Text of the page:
Many of those lines were full of first time voters who said they were inspired by Obama's candidacy to register. Many were young men and women, 18, 19, and 20 years of age. But others voted for the first time at 27, 39, or 58.

"It's history in the making," explained 29 year-old Aice Jackman, walking out after voting for the first time at Codman Square Library.

Ed Geary, a campaign worker, said two school buses rolled by the same library after school let out and instead of the kids running their usual shenanigans, they were yelling "Obama! Obama! Obama!"

Dominque Pina's family helped her walk into the Annapolis Apartments in Ward 13 to vote for the Illinois Senator. Poll-workers cheered as she cast her first vote at 94 years of age.

Suffering from arthritis, Pina (shown at right) has sat out other elections in the 15 years since she became a U.S. citizen, and many more going back to when she first emigrated here from Cape Verde in 1967, but this year was different, she said.

"She feels like he will help with the problems in the world," translated her granddaughter Carlita Rezende, one of 16 grandchildren. Pina speaks only Cape Verdean Kriolu. "She used to tell me that her heart, her faith is to god, but she really wanted to vote this year. She watches TV and we told her some facts about Obama and with that she really wanted to vote."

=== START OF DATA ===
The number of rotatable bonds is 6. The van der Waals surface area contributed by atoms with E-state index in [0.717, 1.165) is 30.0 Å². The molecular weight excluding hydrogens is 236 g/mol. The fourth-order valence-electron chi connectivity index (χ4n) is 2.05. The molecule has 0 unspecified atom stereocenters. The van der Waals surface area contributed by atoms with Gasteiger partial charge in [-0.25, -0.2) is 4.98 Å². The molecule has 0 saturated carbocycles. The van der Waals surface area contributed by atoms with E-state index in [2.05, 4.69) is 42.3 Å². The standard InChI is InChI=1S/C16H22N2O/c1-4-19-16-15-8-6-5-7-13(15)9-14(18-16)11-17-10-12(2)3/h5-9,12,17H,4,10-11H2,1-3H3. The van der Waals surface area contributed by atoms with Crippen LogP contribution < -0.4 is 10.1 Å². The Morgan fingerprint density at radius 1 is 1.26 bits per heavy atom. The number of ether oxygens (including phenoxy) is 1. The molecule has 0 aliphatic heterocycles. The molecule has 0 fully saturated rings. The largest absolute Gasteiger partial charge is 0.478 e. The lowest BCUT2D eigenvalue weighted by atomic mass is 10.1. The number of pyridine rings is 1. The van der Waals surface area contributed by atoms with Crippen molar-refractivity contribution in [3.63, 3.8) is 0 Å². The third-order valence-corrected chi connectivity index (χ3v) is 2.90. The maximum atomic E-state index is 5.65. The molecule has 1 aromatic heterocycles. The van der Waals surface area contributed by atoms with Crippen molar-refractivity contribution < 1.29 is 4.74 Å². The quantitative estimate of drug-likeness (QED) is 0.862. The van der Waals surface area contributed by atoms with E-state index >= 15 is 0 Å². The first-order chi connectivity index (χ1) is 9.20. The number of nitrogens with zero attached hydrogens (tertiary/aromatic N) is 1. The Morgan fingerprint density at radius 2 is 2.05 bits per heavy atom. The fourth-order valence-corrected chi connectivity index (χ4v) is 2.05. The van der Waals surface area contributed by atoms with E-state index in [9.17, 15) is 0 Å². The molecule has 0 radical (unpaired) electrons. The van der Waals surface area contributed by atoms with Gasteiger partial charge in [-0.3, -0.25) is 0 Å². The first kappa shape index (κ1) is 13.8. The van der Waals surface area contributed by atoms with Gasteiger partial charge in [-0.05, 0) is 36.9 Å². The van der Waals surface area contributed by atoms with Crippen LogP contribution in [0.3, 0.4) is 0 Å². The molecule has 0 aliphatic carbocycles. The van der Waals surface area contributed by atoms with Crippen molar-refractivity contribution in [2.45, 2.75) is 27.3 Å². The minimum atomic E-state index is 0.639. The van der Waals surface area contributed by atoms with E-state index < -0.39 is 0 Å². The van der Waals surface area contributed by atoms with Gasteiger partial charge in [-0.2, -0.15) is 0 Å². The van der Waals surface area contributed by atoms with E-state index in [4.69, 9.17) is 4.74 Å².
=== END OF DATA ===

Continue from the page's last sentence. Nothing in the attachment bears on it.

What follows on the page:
Aside from the long lines and a few frustrated unregistered or lost first-time voters, the only real issue for the day occurred when Dorchester House ran out of ballots in Vietnamese due to a surge in Vietnamese-American voters there.

"They had twice as many Vietnamese voters than they expected," said Rahsaan Hall of the Lawyer's Committee for Civil Rights. "My understanding is that the city dispatched someone to take care of that rather quickly. By and large the city did a good job of getting the ballots out and running things."

Among those seen working the polls on Tuesday were City Councillor Michael Flaherty - who advised the Reporter to "hold your powder" when he was asked if he was hiding any fliers that said the word "Mayor" on them. Councillor Sam Yoon admitted that it was "interesting" that the influx of new voters might be changing the city's political landscape. State Sen. Dianne Wilkerson, who was seen chatting with voters in front of the Latin Academy and other points in Roxbury and Grove Hall but declined any press interviews - although some told the Reporter she handed out a few of her voting stickers out along the way. Jean Claude-Sanon, another hopeful in next year's citywide council contest, was spotted making the rounds at various polling stations as well.

Boston's firefighters took shifts and covered nearly every polling station the Reporter visited, handing out letters that said they get just as upset when one of their members abuses the system - as have a handful that have been in the daily press lately - but also emphasizing the fact that they're entering their third year without a contract from the city of Boston.